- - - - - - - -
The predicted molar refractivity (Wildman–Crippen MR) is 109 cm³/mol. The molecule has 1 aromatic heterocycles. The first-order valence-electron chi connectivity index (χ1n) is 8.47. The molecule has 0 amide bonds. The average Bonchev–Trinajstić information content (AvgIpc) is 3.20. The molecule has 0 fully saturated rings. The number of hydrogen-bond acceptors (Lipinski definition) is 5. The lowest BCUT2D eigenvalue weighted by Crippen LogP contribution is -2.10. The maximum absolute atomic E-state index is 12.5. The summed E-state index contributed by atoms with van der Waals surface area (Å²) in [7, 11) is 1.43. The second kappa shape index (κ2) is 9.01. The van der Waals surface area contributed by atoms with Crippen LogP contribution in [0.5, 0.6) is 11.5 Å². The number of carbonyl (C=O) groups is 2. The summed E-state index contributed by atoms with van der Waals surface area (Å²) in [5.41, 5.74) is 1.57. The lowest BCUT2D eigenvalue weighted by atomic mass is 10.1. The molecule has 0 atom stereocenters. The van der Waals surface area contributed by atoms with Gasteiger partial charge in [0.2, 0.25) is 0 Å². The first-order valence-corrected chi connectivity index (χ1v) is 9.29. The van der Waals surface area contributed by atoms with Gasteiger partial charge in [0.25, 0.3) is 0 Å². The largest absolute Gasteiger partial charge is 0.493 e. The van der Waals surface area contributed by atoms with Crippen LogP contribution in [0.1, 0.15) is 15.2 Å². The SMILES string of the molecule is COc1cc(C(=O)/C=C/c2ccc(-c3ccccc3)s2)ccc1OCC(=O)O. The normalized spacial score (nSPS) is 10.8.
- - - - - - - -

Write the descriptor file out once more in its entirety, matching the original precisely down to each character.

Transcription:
The predicted molar refractivity (Wildman–Crippen MR) is 109 cm³/mol. The molecule has 1 aromatic heterocycles. The first-order valence-electron chi connectivity index (χ1n) is 8.47. The molecule has 0 amide bonds. The average Bonchev–Trinajstić information content (AvgIpc) is 3.20. The molecule has 0 fully saturated rings. The number of hydrogen-bond acceptors (Lipinski definition) is 5. The lowest BCUT2D eigenvalue weighted by Crippen LogP contribution is -2.10. The maximum absolute atomic E-state index is 12.5. The summed E-state index contributed by atoms with van der Waals surface area (Å²) in [7, 11) is 1.43. The second kappa shape index (κ2) is 9.01. The van der Waals surface area contributed by atoms with Crippen LogP contribution in [0.5, 0.6) is 11.5 Å². The number of carbonyl (C=O) groups is 2. The summed E-state index contributed by atoms with van der Waals surface area (Å²) in [5.41, 5.74) is 1.57. The lowest BCUT2D eigenvalue weighted by atomic mass is 10.1. The molecule has 0 atom stereocenters. The van der Waals surface area contributed by atoms with Gasteiger partial charge in [0.2, 0.25) is 0 Å². The first-order valence-corrected chi connectivity index (χ1v) is 9.29. The van der Waals surface area contributed by atoms with Gasteiger partial charge in [0.25, 0.3) is 0 Å². The largest absolute Gasteiger partial charge is 0.493 e. The van der Waals surface area contributed by atoms with Crippen LogP contribution in [0.1, 0.15) is 15.2 Å². The SMILES string of the molecule is COc1cc(C(=O)/C=C/c2ccc(-c3ccccc3)s2)ccc1OCC(=O)O. The normalized spacial score (nSPS) is 10.8.